Why we produced Indian movie in Mount Zion-Mike Bamiloye

Founder of Mount Zion Faith Ministry, Evangelist Mike Bamiloye has explained why the ministry produced an Indian movie at the time it did.

Bamiloye gave the explanation in an interview on Dove Media on Monday June 1

It will be recalled that that the ministry produced its 100th Christian movie in August 2014. That was in addition to producing and directing “Rupantar”, the first evangelical movie made in Hindi language in the Northern part of India.

In the interview, Bamiloye explained that he was inspired to produce the movie when he and his wife were invited to India by one church in 2013.

While in India, he took time out to watch a drama rehearsal by the church in preparation for a programme and wondered at the way the rehearsal was being done.

“I was amazed that in New Delhi, the drama group of the Church were all blacks and I was surprised that they were acting as if they were in Lagos.” He said.

It then occurred to him that the average Indian loves drama and music and that it will be great if a movie is done in the language that would minister to them. He shared the idea with the pastor of the church who agreed to collaborate with him on the movie.

He then began the process of production explaining that it was strictly done in the Hindu language and majorly with an Indian cast.

‘The Indian movie was a mission project to the Indian community. The language they understand in India is drama and music. I wrote the script and took it to four Indians to translate. They acted the movie in Hindu language. The Indian man who was the assistant director directed the cultural side of the movie.”

He said the ministry has since made a lot of cross-cultural productions adding also that the environment and several other factors have a great influence on the themes of his dramas.

“There is influence of environment, my academic background and social knowledge on our productions. A drama minister should be well grounded and must do sufficient research before producing any movie or stage play.” He said.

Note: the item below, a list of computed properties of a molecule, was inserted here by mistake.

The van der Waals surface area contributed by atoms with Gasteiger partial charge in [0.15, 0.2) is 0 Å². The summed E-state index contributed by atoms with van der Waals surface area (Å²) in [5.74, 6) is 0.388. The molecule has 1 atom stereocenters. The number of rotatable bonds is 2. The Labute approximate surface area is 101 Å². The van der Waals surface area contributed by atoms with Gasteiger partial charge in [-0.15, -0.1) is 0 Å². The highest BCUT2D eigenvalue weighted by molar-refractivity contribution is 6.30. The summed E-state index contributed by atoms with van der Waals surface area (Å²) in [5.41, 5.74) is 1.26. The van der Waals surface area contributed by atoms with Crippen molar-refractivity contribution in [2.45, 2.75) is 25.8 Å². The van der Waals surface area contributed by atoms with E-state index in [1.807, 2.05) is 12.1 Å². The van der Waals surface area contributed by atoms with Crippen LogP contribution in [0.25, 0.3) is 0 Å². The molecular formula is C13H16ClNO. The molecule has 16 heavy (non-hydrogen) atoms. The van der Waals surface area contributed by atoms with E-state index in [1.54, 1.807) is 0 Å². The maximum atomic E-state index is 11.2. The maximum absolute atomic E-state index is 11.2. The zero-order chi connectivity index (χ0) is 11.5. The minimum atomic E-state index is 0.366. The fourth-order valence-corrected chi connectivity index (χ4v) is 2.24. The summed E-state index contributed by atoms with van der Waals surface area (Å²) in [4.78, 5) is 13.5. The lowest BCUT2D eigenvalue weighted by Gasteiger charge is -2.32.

On whether he has ever had relationship with witch doctors given the way he acts those roles in some of his movies he said, “It will surprise you that I have never visited a herbalist in my life even when I was not a Christian. Some of the lines I render in our movies are mere play on words. They don’t have a link with the occult.

“People keep asking me that question especially concerning the role I played in Agbara NLA. But the truth is that my father was not a herbalist. I never visited herbalist before. It is the Holy Spirit that gives me insight on how to script those words. They are mere words and just wisdom of God that interplay in those movies”

He said this may not be true for the secular movie “In the secular movie industry some of the producers employ real incantation. But in the Christian drama ministry we teach them they do don’t have to cross the line by using real incantations. It’s the wisdom of God that helps us to put together those words.” He said.

On whether he forced his children to go into acting, he said, “I never did. God talked to my first son for instance about the ministry. He told us right from the youth service days that he would work with us though he studied mass communication. When he was preparing for his final exams in the university he was always thinking of drama.

“The script kept coming to him that he was almost losing concentration. He had to write the script titled Shadows of death before he wrote his final exams. Incidentally when he got to the youth service camp in Imo State where he served he was made the drama coordinator of the Nigerian Christian Corpers Fellowship. That was how he was able to shoot the movie there.”

Source: Church Times Nigeria

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